Workplace Dispute Resolution in the 21st Century

Eleanor Kirk
Nicole Busby


The nature and contours of work are changing rapidly: it is performed under an increasing variety of arrangements by workers who have diverse needs and who require different types of protection. The relevance of the contract of employment as a means of establishing and regulating terms and conditions is in decline and the traditional model underpinning employment protection legislation is no longer reflective of the diversity of working arrangements that exist. In the UK context, changes to the legal framework have presented barriers to access to justice for those workers most in need of protection through initiatives such as the introduction of fees for claimants to the Employment Tribunal.

Against this unsettled backdrop this theme will explore contemporary workplace dispute resolution. ‘Resolution’ is defined in its broadest sense to include formal legal processes, alternative methods such as arbitration and conciliation and informal methods, for example through the collective involvement of trade unions and other forms of worker representation, as well as the equally important issues surrounding non-resolution. Work which identifies and explores the individual factors and socio-economic and political drivers which influence decision-making will be of particular interest.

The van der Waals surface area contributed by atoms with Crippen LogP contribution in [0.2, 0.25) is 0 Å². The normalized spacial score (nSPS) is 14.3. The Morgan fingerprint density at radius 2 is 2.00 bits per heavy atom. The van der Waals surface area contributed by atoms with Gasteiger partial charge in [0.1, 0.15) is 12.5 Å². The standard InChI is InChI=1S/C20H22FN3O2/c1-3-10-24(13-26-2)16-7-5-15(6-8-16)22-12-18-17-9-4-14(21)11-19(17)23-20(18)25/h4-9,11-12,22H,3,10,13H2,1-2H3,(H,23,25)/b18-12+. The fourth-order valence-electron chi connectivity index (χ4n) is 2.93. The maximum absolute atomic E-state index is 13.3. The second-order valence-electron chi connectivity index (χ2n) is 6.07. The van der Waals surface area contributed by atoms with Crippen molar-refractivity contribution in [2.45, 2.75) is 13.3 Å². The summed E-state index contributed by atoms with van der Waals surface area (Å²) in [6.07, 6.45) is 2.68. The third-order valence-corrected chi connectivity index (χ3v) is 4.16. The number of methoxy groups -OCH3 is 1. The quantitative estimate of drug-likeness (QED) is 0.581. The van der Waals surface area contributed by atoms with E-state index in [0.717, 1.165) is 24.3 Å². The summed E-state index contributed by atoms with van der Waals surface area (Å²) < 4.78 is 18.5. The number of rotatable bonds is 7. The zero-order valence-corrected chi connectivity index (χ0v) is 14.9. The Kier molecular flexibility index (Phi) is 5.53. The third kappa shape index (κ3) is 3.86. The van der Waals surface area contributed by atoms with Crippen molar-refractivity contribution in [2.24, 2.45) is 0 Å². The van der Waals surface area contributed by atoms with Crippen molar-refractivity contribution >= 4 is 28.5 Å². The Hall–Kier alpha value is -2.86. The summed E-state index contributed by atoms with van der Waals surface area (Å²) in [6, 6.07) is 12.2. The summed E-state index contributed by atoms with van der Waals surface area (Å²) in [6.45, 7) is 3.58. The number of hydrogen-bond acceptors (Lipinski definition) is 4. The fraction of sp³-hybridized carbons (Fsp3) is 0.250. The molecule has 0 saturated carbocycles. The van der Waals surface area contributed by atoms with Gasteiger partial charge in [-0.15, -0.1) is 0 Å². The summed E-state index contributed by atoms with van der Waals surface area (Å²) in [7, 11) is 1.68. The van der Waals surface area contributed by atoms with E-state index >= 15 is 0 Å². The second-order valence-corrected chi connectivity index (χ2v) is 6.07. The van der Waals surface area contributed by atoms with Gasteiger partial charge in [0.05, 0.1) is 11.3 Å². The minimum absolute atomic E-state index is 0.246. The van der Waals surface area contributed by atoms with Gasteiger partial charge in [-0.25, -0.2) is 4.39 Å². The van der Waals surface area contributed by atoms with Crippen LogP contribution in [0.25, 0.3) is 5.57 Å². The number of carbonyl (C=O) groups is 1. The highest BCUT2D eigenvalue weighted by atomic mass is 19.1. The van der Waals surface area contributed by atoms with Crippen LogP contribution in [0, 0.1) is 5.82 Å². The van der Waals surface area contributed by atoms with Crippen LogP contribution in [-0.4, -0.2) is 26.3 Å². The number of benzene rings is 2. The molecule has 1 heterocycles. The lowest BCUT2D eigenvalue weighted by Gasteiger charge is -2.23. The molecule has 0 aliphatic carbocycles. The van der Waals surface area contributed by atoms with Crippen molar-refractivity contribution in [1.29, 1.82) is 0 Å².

Papers could explore, for example:

  • The nature and emergence of disputes themselves
  • The impact of routes to resolution on particular categories or cohorts of workers, for example migrant workers, older workers or those with disabilities.
  • The nature and effects of procedural barriers to resolution
  • The impact of recent changes to the Employment Tribunal system on workplace conflict more generally

We would particularly welcome contributions that provide an inter-disciplinary perspective. Although the focus will be primarily on the UK system of workplace dispute resolution, papers which explore alternative jurisdictional approaches or international perspectives will also be considered.

Abstracts may only be submitted via the Easy Chair Platform. They must be no longer than 300 words and should include your title, name and institutional affiliation and your email address for correspondence.

The deadline for submissions is Monday 18th January 2016.